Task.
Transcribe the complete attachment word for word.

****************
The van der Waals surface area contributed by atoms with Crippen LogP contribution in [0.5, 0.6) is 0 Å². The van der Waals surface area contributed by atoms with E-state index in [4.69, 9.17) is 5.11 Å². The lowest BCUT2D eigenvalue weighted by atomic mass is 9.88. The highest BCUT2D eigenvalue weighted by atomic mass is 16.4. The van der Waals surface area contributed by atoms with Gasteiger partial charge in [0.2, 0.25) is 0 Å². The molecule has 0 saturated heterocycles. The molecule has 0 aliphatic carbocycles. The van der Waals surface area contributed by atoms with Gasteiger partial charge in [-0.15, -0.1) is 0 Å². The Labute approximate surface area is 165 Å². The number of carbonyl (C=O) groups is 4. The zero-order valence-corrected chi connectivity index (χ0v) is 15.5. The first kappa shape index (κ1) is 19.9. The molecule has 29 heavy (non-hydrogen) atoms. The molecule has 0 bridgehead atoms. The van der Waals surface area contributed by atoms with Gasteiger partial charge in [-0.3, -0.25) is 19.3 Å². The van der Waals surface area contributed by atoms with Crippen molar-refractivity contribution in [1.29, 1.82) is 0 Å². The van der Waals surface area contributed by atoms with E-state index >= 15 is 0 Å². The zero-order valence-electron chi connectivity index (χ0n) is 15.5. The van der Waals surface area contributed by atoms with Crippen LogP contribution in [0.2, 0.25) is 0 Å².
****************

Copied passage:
The van der Waals surface area contributed by atoms with Crippen LogP contribution in [0.5, 0.6) is 0 Å². The van der Waals surface area contributed by atoms with E-state index in [4.69, 9.17) is 5.11 Å². The lowest BCUT2D eigenvalue weighted by atomic mass is 9.88. The highest BCUT2D eigenvalue weighted by atomic mass is 16.4. The van der Waals surface area contributed by atoms with Gasteiger partial charge in [0.2, 0.25) is 0 Å². The molecule has 0 saturated heterocycles. The molecule has 0 aliphatic carbocycles. The van der Waals surface area contributed by atoms with Gasteiger partial charge in [-0.15, -0.1) is 0 Å². The Labute approximate surface area is 165 Å². The number of carbonyl (C=O) groups is 4. The zero-order valence-corrected chi connectivity index (χ0v) is 15.5. The first kappa shape index (κ1) is 19.9. The molecule has 29 heavy (non-hydrogen) atoms. The molecule has 0 bridgehead atoms. The van der Waals surface area contributed by atoms with Gasteiger partial charge in [-0.3, -0.25) is 19.3 Å². The van der Waals surface area contributed by atoms with Crippen molar-refractivity contribution in [1.29, 1.82) is 0 Å². The van der Waals surface area contributed by atoms with E-state index >= 15 is 0 Å². The zero-order valence-electron chi connectivity index (χ0n) is 15.5. The van der Waals surface area contributed by atoms with Crippen LogP contribution in [0.2, 0.25) is 0 Å².